P.L. 111-30, The Antitrust Criminal Penalty Enhancement and Reform Act of 2004 Extension Act 6/19/2009 6/19/2009 No n/a
P.L. 111-31, The Family Smoking Prevention and Tobacco Control Act 6/16/2009 6/22/2009 No n/a
P.L. 111-32, The Supplemental Appropriations Act, 2009 6/19/2009 6/24/2009 No n/a
P.L. 111-33, The Native American Heritage Day Act of 2009 6/16/2009 6/26/2009 No n/a
P.L. 111-34, To designate the Federal building and United States courthouse located at 306 East Main Street in Elizabeth City, North Carolina, as the “J. Herbert W. Small Federal Building and United States Courthouse” 6/19/2009 6/30/2009 No n/a
P.L. 111-35, To designate the Federal building located at 799 United Nations Plaza in New York, New York, as the “Ronald H. Brown United States Mission to the United Nations Building” 6/19/2009 6/30/2009 No n/a
P.L. 111-36, The Webcaster Settlement Act of 2009 6/19/2009 6/30/2009 No n/a
P.L. 111-37, The Veterans’ Compensation Cost-of-Living Adjustment Act of 2009 6/25/2009 6/30/2009 No n/a
P.L. 111-38, A bill to provide additional personnel authorities for the Special Inspector General for Afghanistan Reconstruction 6/24/2009 6/30/2009 No n/a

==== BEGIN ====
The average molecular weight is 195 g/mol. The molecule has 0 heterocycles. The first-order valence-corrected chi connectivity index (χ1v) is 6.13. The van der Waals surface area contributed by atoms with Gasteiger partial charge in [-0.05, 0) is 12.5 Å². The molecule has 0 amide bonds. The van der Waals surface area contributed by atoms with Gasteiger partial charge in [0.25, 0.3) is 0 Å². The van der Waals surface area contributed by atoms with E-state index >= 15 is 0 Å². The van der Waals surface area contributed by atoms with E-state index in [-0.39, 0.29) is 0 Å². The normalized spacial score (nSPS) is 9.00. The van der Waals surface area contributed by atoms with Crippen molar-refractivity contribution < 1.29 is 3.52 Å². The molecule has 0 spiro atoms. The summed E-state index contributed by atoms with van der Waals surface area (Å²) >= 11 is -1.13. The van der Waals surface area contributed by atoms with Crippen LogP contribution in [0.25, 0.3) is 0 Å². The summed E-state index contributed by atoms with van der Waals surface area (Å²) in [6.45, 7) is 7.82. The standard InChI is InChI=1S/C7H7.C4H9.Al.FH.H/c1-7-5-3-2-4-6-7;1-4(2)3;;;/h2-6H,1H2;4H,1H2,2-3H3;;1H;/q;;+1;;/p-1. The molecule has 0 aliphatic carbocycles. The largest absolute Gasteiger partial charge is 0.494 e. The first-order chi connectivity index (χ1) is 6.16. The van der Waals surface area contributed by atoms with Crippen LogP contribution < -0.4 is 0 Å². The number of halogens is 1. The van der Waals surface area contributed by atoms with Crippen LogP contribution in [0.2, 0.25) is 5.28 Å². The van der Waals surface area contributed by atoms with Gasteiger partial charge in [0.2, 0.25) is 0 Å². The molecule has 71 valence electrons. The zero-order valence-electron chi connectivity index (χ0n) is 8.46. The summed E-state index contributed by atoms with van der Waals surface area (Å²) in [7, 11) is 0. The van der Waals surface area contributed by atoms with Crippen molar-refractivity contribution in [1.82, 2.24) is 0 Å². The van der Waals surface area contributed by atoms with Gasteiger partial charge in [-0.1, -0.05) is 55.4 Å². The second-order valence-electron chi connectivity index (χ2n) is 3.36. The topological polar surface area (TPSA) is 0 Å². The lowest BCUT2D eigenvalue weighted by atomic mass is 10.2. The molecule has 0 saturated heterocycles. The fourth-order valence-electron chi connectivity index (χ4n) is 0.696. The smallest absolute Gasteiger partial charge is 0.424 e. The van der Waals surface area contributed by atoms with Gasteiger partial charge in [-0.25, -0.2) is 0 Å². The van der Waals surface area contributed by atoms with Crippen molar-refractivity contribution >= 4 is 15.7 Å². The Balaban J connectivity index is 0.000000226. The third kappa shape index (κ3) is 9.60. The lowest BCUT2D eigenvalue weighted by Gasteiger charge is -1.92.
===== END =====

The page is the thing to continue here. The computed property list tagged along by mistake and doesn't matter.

P.L. 111-39, To make technical corrections to the Higher Education Act of 1965, and for other purposes 6/26/2009 7/1/2009 No n/a
P.L. 111-40, A bill to award a Congressional Gold Medal to the Women Airforce Service Pilots (“WASP”) 6/24/2009 7/1/2009 No n/a

One Web Site: $18,000,000

A company called Smartronix will get $18,000,000 to redesign Recovery.gov, the federal Web site intended to track where federal Recovery Act spending goes.

The government purchased technology for a similar site (with a somewhat smaller scope), USASpending.gov, from the non-profit group OMB Watch for only $600,000. A private company already provides information on Recovery Act spending to the public for free.

[Update: A link formerly just above at “for free” has been removed. To learn the unusual circumstances of the removal, check out: Copyright Law’s Abuse.]

I wrote here enthusiastically about the plans of the Sunlight Foundation to go after this contract, saying “[T]he contract award will now be subject to public scrutiny. Value-for-dollar to the taxpayer will be easily discernible, and that will raise the political risks of awarding the contract based on cronyism or go-with-whatchya-knowism. Transparency in all things.”

Sunlight did not ultimately bid. Instead, it took some lessons about the government contracting business. The transparency I wrote about materialized, though, and we can take a lesson, too: The federal government will pay $18,000,000 for one freaking Web site.